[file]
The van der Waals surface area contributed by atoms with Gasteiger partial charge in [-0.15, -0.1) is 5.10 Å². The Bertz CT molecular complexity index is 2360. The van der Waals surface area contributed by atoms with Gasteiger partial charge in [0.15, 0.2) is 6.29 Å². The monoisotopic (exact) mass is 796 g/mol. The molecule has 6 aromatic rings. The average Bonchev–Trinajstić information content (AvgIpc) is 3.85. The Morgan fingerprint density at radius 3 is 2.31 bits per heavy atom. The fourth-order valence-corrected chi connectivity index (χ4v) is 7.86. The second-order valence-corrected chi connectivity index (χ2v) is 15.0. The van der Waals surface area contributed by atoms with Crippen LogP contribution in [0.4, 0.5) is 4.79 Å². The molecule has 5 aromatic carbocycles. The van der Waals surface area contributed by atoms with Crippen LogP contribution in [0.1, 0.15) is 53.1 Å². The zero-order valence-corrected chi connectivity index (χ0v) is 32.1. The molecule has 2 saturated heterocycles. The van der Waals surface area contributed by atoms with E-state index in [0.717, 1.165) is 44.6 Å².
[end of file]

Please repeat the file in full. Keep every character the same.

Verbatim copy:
The van der Waals surface area contributed by atoms with Gasteiger partial charge in [-0.15, -0.1) is 5.10 Å². The Bertz CT molecular complexity index is 2360. The van der Waals surface area contributed by atoms with Gasteiger partial charge in [0.15, 0.2) is 6.29 Å². The monoisotopic (exact) mass is 796 g/mol. The molecule has 6 aromatic rings. The average Bonchev–Trinajstić information content (AvgIpc) is 3.85. The Morgan fingerprint density at radius 3 is 2.31 bits per heavy atom. The fourth-order valence-corrected chi connectivity index (χ4v) is 7.86. The second-order valence-corrected chi connectivity index (χ2v) is 15.0. The van der Waals surface area contributed by atoms with Crippen LogP contribution in [0.4, 0.5) is 4.79 Å². The molecule has 5 aromatic carbocycles. The van der Waals surface area contributed by atoms with Crippen LogP contribution in [0.1, 0.15) is 53.1 Å². The zero-order valence-corrected chi connectivity index (χ0v) is 32.1. The molecule has 2 saturated heterocycles. The van der Waals surface area contributed by atoms with E-state index in [0.717, 1.165) is 44.6 Å².